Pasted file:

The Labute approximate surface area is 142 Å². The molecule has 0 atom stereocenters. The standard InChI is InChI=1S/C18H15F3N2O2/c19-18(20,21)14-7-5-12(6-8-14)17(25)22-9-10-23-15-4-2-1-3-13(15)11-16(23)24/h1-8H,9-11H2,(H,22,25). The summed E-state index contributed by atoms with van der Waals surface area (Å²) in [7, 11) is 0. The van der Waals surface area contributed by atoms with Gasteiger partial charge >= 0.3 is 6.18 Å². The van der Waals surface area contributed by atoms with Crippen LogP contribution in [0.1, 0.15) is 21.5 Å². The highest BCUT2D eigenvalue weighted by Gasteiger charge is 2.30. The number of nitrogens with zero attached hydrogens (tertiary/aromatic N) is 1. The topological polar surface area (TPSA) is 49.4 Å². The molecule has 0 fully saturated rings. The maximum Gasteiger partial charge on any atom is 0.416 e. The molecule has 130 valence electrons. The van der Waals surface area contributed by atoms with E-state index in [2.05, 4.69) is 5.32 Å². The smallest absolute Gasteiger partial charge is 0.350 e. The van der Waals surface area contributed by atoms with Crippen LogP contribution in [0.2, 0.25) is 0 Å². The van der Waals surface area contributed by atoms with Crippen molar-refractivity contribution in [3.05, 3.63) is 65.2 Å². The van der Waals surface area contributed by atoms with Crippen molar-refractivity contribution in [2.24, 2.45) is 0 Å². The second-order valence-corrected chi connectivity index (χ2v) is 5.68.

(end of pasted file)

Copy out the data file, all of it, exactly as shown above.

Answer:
The Labute approximate surface area is 142 Å². The molecule has 0 atom stereocenters. The standard InChI is InChI=1S/C18H15F3N2O2/c19-18(20,21)14-7-5-12(6-8-14)17(25)22-9-10-23-15-4-2-1-3-13(15)11-16(23)24/h1-8H,9-11H2,(H,22,25). The summed E-state index contributed by atoms with van der Waals surface area (Å²) in [7, 11) is 0. The van der Waals surface area contributed by atoms with Gasteiger partial charge >= 0.3 is 6.18 Å². The van der Waals surface area contributed by atoms with Crippen LogP contribution in [0.1, 0.15) is 21.5 Å². The highest BCUT2D eigenvalue weighted by Gasteiger charge is 2.30. The number of nitrogens with zero attached hydrogens (tertiary/aromatic N) is 1. The topological polar surface area (TPSA) is 49.4 Å². The molecule has 0 fully saturated rings. The maximum Gasteiger partial charge on any atom is 0.416 e. The molecule has 130 valence electrons. The van der Waals surface area contributed by atoms with E-state index in [2.05, 4.69) is 5.32 Å². The smallest absolute Gasteiger partial charge is 0.350 e. The van der Waals surface area contributed by atoms with Crippen LogP contribution in [0.2, 0.25) is 0 Å². The van der Waals surface area contributed by atoms with Crippen molar-refractivity contribution in [3.05, 3.63) is 65.2 Å². The van der Waals surface area contributed by atoms with Crippen molar-refractivity contribution in [2.24, 2.45) is 0 Å². The second-order valence-corrected chi connectivity index (χ2v) is 5.68.